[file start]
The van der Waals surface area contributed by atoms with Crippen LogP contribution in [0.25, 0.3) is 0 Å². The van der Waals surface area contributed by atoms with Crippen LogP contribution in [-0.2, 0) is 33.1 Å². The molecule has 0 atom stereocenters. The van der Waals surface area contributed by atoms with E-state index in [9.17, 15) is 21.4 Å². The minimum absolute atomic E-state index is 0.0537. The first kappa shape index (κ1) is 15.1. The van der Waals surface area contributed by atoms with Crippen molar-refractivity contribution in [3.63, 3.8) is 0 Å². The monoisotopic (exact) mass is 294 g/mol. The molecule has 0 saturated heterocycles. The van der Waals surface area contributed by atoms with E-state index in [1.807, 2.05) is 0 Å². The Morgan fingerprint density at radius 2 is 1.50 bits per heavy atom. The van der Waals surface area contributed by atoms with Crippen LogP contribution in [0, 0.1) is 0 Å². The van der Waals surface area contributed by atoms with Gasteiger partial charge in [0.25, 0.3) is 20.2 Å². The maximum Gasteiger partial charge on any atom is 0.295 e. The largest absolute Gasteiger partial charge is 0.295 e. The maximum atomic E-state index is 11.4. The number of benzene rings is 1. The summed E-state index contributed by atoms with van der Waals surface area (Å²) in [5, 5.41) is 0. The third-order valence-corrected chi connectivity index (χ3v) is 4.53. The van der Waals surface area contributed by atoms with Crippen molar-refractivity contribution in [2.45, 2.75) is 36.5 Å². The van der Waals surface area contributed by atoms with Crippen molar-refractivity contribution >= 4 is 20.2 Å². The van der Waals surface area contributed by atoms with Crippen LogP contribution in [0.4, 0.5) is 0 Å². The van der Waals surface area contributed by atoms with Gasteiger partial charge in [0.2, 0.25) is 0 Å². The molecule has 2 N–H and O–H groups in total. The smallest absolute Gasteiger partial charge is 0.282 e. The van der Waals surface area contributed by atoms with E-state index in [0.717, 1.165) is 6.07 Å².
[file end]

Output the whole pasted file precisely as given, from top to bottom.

The van der Waals surface area contributed by atoms with Crippen LogP contribution in [0.25, 0.3) is 0 Å². The van der Waals surface area contributed by atoms with Crippen LogP contribution in [-0.2, 0) is 33.1 Å². The molecule has 0 atom stereocenters. The van der Waals surface area contributed by atoms with E-state index in [9.17, 15) is 21.4 Å². The minimum absolute atomic E-state index is 0.0537. The first kappa shape index (κ1) is 15.1. The van der Waals surface area contributed by atoms with Crippen molar-refractivity contribution in [3.63, 3.8) is 0 Å². The monoisotopic (exact) mass is 294 g/mol. The molecule has 0 saturated heterocycles. The van der Waals surface area contributed by atoms with E-state index in [1.807, 2.05) is 0 Å². The Morgan fingerprint density at radius 2 is 1.50 bits per heavy atom. The van der Waals surface area contributed by atoms with Crippen LogP contribution in [0, 0.1) is 0 Å². The van der Waals surface area contributed by atoms with Gasteiger partial charge in [0.25, 0.3) is 20.2 Å². The maximum Gasteiger partial charge on any atom is 0.295 e. The largest absolute Gasteiger partial charge is 0.295 e. The maximum atomic E-state index is 11.4. The number of benzene rings is 1. The summed E-state index contributed by atoms with van der Waals surface area (Å²) in [5, 5.41) is 0. The third-order valence-corrected chi connectivity index (χ3v) is 4.53. The van der Waals surface area contributed by atoms with Crippen molar-refractivity contribution in [2.45, 2.75) is 36.5 Å². The van der Waals surface area contributed by atoms with Crippen molar-refractivity contribution >= 4 is 20.2 Å². The van der Waals surface area contributed by atoms with Crippen LogP contribution in [0.4, 0.5) is 0 Å². The van der Waals surface area contributed by atoms with Gasteiger partial charge in [0.2, 0.25) is 0 Å². The molecule has 2 N–H and O–H groups in total. The smallest absolute Gasteiger partial charge is 0.282 e. The van der Waals surface area contributed by atoms with E-state index in [0.717, 1.165) is 6.07 Å².